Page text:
Off to a 4-1 start, the Detroit Tigers should feel a sense of urgency this season after the Cleveland Indians and Kansas City Royals proved in 2013 that they were quickly closing the gap in the AL Central.

But if the Tigers can at least partially fill the gaping hole in the middle of their lineup that the trade of slugger Prince Fielder created, their starting rotation is still good enough to carry the team into the postseason for a fourth consecutive season and into the World Series for the third time in nine years. 

Their World Series opponent, if you believe the so-called experts, will likely be the Los Angeles Dodgers, who are the unanimous favorite with sportsbooks, according to Odds Shark, to win it all.

If their talent on paper can translate to wins on the field and they can overcome an extended absence of ace Clayton Kershaw, who is currently on the disabled list with a back injury, then we can look forward to a star-studded World Series matchup between the Dodgers and Tigers. 

Those two teams will get an early look at each other when the Tigers visit Dodger Stadium for a two-game series starting Tuesday at 10:10 p.m. ET. 

While the team’s respective aces, Kershaw and Justin Verlander, won’t make an appearance—Kershaw has 13 shutout innings versus the Tigers in his career; Verlander has never faced the Dodgers—the four starting pitchers scheduled to pitch are no slouches.

Missing Verlander, the 2011 AL Cy Young Award winner, would normally be a relief for opponents. But with 2013 AL Cy Young Award winner Max Scherzer—who tossed eight shutout innings in his first start of this season—on the hill in Game 1 and Anibal Sanchez, the reigning AL ERA champ, scheduled to take the mound on Wednesday, the Dodgers are not getting much of a break.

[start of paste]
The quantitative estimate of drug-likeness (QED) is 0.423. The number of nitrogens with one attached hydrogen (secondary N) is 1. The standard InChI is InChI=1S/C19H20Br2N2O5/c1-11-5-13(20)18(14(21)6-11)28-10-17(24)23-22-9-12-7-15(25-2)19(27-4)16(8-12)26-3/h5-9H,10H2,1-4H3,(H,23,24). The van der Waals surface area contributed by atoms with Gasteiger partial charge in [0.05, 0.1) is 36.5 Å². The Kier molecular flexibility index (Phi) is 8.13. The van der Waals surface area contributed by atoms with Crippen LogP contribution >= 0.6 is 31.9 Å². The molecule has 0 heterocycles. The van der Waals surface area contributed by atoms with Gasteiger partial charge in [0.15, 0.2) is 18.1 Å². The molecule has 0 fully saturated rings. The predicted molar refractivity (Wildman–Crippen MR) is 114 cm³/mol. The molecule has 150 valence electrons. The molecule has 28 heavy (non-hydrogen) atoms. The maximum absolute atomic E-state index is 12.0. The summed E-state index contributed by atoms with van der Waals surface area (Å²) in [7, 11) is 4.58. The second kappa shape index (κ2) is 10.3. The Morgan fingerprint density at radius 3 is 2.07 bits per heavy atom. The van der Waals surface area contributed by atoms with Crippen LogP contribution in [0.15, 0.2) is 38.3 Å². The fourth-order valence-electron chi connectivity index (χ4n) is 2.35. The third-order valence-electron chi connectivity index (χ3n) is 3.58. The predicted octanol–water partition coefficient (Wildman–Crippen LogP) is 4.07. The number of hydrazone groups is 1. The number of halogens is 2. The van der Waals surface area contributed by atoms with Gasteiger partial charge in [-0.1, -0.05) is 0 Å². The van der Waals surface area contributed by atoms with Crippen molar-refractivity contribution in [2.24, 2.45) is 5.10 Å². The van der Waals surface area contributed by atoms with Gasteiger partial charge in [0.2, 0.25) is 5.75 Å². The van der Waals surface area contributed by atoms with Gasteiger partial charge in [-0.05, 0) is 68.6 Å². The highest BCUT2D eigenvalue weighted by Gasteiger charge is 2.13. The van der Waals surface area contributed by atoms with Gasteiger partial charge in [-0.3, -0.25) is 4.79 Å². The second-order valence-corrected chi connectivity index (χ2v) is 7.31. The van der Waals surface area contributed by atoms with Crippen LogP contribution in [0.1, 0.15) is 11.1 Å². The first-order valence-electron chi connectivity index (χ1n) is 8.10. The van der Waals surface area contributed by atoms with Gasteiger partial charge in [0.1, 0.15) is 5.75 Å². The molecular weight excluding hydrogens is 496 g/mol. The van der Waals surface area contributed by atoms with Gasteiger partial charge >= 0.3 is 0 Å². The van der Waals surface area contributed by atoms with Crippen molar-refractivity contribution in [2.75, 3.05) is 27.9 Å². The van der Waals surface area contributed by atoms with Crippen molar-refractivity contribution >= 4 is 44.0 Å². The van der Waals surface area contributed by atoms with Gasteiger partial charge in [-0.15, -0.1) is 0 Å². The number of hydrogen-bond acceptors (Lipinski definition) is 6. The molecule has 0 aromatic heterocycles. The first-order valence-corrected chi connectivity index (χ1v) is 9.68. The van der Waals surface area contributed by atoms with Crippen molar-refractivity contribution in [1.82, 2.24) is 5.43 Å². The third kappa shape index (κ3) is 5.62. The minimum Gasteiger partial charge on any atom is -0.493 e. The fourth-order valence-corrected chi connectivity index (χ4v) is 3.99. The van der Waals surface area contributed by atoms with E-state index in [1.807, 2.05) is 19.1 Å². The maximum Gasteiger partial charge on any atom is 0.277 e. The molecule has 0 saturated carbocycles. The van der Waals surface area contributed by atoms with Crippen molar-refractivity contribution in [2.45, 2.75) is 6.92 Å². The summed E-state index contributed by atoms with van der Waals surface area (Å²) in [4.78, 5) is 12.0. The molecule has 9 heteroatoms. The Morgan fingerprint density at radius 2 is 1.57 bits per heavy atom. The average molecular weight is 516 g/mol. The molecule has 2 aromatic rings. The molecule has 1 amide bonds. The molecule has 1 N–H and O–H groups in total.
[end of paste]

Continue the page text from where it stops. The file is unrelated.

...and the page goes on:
Their lineup won’t be at full health, either, with catcher A.J. Ellis (arthroscopic knee surgery) expected to be placed on the disabled list prior to Tuesday’s game and Yasiel Puig at less than 100 percent health with a strained thumb ligament. 

Regardless, a Puig-less lineup might have a better shot against the Tigers’ duo. They are extremely tough against right-handed hitters, who posted a .536 OPS against Sanchez and .494 OPS versus Scherzer in 2013. Right-handed batters are 2-for-19 against the pair thus far in 2014. 

In addition, left-handed hitter Andre Ethier, who would likely take Puig’s spot in the lineup, has had success against Scherzer over his career (6-for-15, HR, 2B).

If manager Don Mattingly really wants Puig, who is 6-for-24 with a homer and a double to start the season, in the lineup for at least one of the games, he could opt to sit Matt Kemp against Scherzer after checking out his career numbers against him. Kemp is 0-for-16 against Scherzer with no walks and four strikeouts. 

There’s no doubt that Scherzer and Sanchez are tough, helping to form one of, if not, the best top of the rotations in the game. But, after the Dodgers’ weekend series against the San Francisco Giants, the heart of the Dodgers’ lineup is shaping up to be just as impressive.   

Despite losing two out of three games to the rival Giants, the Dodgers have plenty to be excited about moving forward.

Kemp, who missed most of 2013 and is coming back from ankle and shoulder surgeries, looked as healthy as he’s been in a long time with a two-homer game on Sunday. Hanley Ramirez, who played in only 86 games last season because of multiple injuries, matched Kemp with two homers on Sunday and went 6-for-11 in the series with two doubles to go along with the home runs. Adrian Gonzalez also had two doubles and a homer.